Cass Road Baptist to host 3rd annual car show on July 21Written by Brian Bohnert | | firstname.lastname@example.org
Cass Road Baptist Church will host its Third Annual Route 66 Classic Car Show & Community Festival on July 21.
The event will run from 11 a.m. to 4 p.m. and will feature live entertainment, a silent auction, door prizes, local nonprofit organizations and, of course, classic cars. Admission is free.
This year’s festival marks the third year the church’s Christian Activities Board has presented the event. Jill Sheets, Route 66 committee chairperson, is in her second year running the festival; she said her main goal is to make the event fun for families throughout the entire community.
“We didn’t want this to be a religious thing,” Sheets said. “We wanted it to be a nice, fun thing for the community to take part in.”
To make the event as family friendly as possible, Sheets said there will be live entertainment, as well as interactive games operated by church volunteers.
“The Toledo Zoo’s Edzoocation is coming out and they’re bringing some rare bones and some live animals,” Sheets said. “We’re also going to have plenty of hand-made, carnival-style games for kids, complete with prizes.”
Anyone who wins a game will receive tickets, which can be redeemed for prizes inside the church’s designated “Redemption Center,” Sheets said.
Much like the 2011 event, this year’s festival will feature live entertainment from El Corazon de Mexico Ballet Folklorico and the Chinese Association of Greater Toledo Tai Chi Kun Fu Fan Dancers. Muddonna of the Toledo Mud Hens will also make an appearance. Last year, she was joined by her Fifth Third Field Companion, Muddy; this time, she’ll be accompanied by the mascot for the Toledo Walleye, Spike.
UltraSound Special Events, a local entertainment service, will provide large inflatables for both adults and children to enjoy. The Maumee Fire Department will also be there with one of its fire trucks, Sheets said.
This will be the second year for the festival’s silent auction. Perhaps the event’s most popular attraction, the silent auction will feature donations from both local and national companies. Some of the participating companies include Panera Bread, Marco’s Pizza, Imagination Station, Hickory Farms, Southwyck Bowling Lanes, Ghostly Manor and Rave Motion Pictures, among others. There will even be items signed by various celebrities, Sheets said.
All money received from the auction goes toward covering the cost of the event.
Accompanying the entertainment will be many local nonprofit organizations. The Toledo-Area Humane Society will have dog “Meet & Greets” and Crafters for Kitties will sell crafts to support Paws & Whiskers. The Toledo Northwest Ohio Food bank will collect canned food items, and Recycle It USA will collect old household electronics such as televisions smaller than 30 inches.
In addition, the church will collect old cell phones, ink and toner cartridges, as well as jeans and tennis shoes for Eco Erek, a local child dedicated to recycling.
All nonprofit vendors and live entertainers will be inside the church’s multipurpose room.
Although the entertainment, games and prizes are a huge draw for local crowds, Sheets said it is the classic cars that keep the people coming throughout the day with various generations of hot rods and muscle cars, Sheets said.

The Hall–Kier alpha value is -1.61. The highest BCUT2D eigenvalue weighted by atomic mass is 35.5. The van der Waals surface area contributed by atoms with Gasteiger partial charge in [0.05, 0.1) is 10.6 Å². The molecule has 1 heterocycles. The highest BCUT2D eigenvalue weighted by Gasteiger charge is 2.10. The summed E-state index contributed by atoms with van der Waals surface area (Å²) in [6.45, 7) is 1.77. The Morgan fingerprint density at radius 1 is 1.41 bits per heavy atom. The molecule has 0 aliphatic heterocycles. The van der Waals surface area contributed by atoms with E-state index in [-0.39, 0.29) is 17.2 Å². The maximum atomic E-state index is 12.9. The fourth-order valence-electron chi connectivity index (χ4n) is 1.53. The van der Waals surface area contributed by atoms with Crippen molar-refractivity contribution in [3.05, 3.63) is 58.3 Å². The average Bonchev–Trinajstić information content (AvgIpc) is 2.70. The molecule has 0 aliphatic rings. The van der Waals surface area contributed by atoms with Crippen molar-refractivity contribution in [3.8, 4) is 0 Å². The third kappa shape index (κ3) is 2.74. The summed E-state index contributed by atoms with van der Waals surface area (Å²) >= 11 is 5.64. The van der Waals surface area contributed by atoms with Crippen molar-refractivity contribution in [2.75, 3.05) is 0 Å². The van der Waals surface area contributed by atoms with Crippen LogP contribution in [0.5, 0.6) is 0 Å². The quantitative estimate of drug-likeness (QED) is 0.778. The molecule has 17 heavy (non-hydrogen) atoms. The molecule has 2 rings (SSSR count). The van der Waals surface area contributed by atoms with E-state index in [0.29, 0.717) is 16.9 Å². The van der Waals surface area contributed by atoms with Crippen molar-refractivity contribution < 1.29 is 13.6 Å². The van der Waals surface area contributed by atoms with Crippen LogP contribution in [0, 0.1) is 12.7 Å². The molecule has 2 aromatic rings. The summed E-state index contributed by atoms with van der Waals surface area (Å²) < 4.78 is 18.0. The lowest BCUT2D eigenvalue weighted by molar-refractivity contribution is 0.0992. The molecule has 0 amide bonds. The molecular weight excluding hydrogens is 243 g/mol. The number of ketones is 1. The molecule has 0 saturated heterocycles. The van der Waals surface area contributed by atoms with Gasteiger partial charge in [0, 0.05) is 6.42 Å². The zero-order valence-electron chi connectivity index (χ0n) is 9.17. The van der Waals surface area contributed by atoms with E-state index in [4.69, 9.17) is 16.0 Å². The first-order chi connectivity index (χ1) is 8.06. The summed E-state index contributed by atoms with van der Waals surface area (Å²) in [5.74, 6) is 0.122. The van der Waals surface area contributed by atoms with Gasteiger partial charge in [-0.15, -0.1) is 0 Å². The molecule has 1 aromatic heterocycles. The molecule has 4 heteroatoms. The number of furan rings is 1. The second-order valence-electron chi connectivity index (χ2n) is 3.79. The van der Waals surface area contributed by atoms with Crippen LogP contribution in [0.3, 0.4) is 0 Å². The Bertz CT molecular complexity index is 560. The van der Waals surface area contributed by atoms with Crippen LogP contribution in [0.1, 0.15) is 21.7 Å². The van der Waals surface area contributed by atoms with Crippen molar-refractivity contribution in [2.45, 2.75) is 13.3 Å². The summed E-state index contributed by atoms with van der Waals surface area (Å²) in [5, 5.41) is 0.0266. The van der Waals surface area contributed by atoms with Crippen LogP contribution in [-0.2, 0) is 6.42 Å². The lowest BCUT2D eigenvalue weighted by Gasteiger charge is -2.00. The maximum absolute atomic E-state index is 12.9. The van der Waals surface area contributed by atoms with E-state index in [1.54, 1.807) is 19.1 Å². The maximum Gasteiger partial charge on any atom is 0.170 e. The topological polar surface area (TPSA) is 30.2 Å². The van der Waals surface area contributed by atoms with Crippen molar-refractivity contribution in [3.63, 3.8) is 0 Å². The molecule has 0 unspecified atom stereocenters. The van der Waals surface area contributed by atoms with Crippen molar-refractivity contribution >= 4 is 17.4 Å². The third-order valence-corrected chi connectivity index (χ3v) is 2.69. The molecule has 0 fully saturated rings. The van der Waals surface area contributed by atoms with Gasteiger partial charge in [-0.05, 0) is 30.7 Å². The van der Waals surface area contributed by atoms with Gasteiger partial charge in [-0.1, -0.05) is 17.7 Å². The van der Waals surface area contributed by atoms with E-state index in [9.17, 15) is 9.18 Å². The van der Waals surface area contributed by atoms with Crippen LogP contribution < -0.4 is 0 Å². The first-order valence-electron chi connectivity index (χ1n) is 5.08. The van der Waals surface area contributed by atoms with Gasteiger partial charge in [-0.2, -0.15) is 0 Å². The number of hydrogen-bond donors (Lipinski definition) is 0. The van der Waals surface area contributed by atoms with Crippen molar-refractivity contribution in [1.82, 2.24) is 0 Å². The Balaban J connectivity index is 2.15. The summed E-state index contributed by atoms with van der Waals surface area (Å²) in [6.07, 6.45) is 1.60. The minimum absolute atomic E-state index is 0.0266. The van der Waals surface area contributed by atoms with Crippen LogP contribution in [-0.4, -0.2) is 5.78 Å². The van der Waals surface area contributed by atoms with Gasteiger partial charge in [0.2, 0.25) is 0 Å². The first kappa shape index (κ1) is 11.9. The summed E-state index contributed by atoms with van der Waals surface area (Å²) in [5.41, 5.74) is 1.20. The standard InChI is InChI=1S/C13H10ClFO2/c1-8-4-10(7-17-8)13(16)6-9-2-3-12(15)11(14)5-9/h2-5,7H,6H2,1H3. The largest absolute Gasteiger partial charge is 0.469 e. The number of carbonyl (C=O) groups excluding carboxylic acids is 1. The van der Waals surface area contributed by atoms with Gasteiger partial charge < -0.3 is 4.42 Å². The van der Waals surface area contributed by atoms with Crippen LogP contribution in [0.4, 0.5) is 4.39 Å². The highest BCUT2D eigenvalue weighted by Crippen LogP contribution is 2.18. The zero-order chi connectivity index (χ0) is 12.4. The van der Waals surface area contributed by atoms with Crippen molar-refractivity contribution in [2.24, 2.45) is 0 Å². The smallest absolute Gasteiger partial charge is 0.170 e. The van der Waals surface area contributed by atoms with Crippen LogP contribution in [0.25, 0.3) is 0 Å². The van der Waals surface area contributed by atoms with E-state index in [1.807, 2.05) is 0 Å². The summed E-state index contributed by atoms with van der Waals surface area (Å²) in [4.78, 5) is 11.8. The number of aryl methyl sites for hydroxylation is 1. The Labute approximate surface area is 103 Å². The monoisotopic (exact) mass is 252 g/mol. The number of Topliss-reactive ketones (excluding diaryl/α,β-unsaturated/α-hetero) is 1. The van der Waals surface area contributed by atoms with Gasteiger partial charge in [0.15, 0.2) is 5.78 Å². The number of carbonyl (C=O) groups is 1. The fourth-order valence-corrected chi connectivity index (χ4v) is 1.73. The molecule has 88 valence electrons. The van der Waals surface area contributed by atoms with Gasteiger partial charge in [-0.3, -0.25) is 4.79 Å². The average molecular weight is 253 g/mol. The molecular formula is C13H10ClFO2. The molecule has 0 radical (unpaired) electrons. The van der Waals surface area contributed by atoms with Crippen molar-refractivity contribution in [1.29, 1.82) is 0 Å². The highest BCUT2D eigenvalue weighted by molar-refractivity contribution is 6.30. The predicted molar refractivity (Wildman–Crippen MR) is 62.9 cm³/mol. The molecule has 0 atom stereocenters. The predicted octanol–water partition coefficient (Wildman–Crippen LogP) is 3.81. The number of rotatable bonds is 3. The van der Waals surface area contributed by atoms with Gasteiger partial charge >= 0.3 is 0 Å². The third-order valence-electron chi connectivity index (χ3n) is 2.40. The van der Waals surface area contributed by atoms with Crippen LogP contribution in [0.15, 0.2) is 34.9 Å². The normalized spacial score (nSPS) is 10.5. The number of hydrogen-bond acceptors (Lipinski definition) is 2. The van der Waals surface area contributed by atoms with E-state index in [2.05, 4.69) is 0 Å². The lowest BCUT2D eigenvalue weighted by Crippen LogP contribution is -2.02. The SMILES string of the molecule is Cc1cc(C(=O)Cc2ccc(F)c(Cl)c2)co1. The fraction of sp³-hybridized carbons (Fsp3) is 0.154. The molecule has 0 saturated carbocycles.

“In the second year, we had the entire yard packed with cars,” she said. “It must’ve been more than 50, but I’d even venture to say as many as 70 or more. There were so many really cool cars there all lined up and over the course of the day, we easily had 400 people or more.”
Cass Road Baptist will accept free applications for car and motorcycle registrations up to the event, and the vehicle with the most votes will receive a “People’s Choice” trophy, Sheets said.
This year’s festival took roughly three months of planning, both finding sponsors and booking entertainment. While Cass Road Baptist does have dedicated volunteers helping with this year’s event, Sheets said she has had a lot of help from her son, Josh Widanka.
“Josh is really the idea man,” she said. “He’s on student government at Owens Community College and last year he asked [Owens] if we could use their snow cone maker and popcorn popper and they said yes. That gave it kind of a carnival-style feel.”
Food and drinks will be sold inside the church for a “nominal” fee, also going toward covering the event’s costs. To help ease the spending, Kroger provided the church with $105 worth of gift cards and the Taco Bell on Conant Street will supply all cups and napkins, Sheets said.
Sheets and Widanka were not in charge of the first Route 66 event, and they attribute the event’s poor turnout to lack of advertising and sponsorships. The first festival relied on the congregation for help, Sheets said.
“Our church is an older crowd with fixed incomes like the rest of us; and, they’ve been generous with their donations any other time,” Sheets said. “But because of their generosity, we didn’t want to have to ask of them again.”
Serving as the church’s liaison to outside organizations, Widanka said finding dedicated sponsors was not only important for the event, it was a way to take financial stress away from their congregation.
“We didn’t want to make it so the congregation had to dig deeper,” Widanka said. “That’s why it was really important to find sponsors. … It’s really surprising who will help your cause.”
All organizations participating in the silent auction and door prizes are offering special packages, such as $5 to $10 gift cards or free passes to specific services.
To register a car or motorcycle for the show, or for a complete list of participating organizations in the festival, visit www.cassroadbaptistchurch.org.